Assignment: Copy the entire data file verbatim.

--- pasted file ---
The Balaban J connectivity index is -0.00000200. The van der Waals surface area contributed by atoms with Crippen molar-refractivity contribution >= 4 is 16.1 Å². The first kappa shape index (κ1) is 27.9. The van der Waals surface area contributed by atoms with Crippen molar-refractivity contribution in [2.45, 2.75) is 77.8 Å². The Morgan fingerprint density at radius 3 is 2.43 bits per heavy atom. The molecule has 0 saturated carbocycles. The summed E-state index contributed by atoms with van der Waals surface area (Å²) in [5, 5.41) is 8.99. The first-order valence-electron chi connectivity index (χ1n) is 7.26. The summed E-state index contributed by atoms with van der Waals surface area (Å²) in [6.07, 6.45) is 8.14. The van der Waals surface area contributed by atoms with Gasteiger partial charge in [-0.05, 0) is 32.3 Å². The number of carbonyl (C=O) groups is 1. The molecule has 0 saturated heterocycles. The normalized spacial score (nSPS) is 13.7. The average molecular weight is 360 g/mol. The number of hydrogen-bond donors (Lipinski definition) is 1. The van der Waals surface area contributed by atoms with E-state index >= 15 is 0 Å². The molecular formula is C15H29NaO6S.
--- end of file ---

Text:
The Balaban J connectivity index is -0.00000200. The van der Waals surface area contributed by atoms with Crippen molar-refractivity contribution >= 4 is 16.1 Å². The first kappa shape index (κ1) is 27.9. The van der Waals surface area contributed by atoms with Crippen molar-refractivity contribution in [2.45, 2.75) is 77.8 Å². The Morgan fingerprint density at radius 3 is 2.43 bits per heavy atom. The molecule has 0 saturated carbocycles. The summed E-state index contributed by atoms with van der Waals surface area (Å²) in [5, 5.41) is 8.99. The first-order valence-electron chi connectivity index (χ1n) is 7.26. The summed E-state index contributed by atoms with van der Waals surface area (Å²) in [6.07, 6.45) is 8.14. The van der Waals surface area contributed by atoms with Gasteiger partial charge in [-0.05, 0) is 32.3 Å². The number of carbonyl (C=O) groups is 1. The molecule has 0 saturated heterocycles. The normalized spacial score (nSPS) is 13.7. The average molecular weight is 360 g/mol. The number of hydrogen-bond donors (Lipinski definition) is 1. The van der Waals surface area contributed by atoms with E-state index >= 15 is 0 Å². The molecular formula is C15H29NaO6S.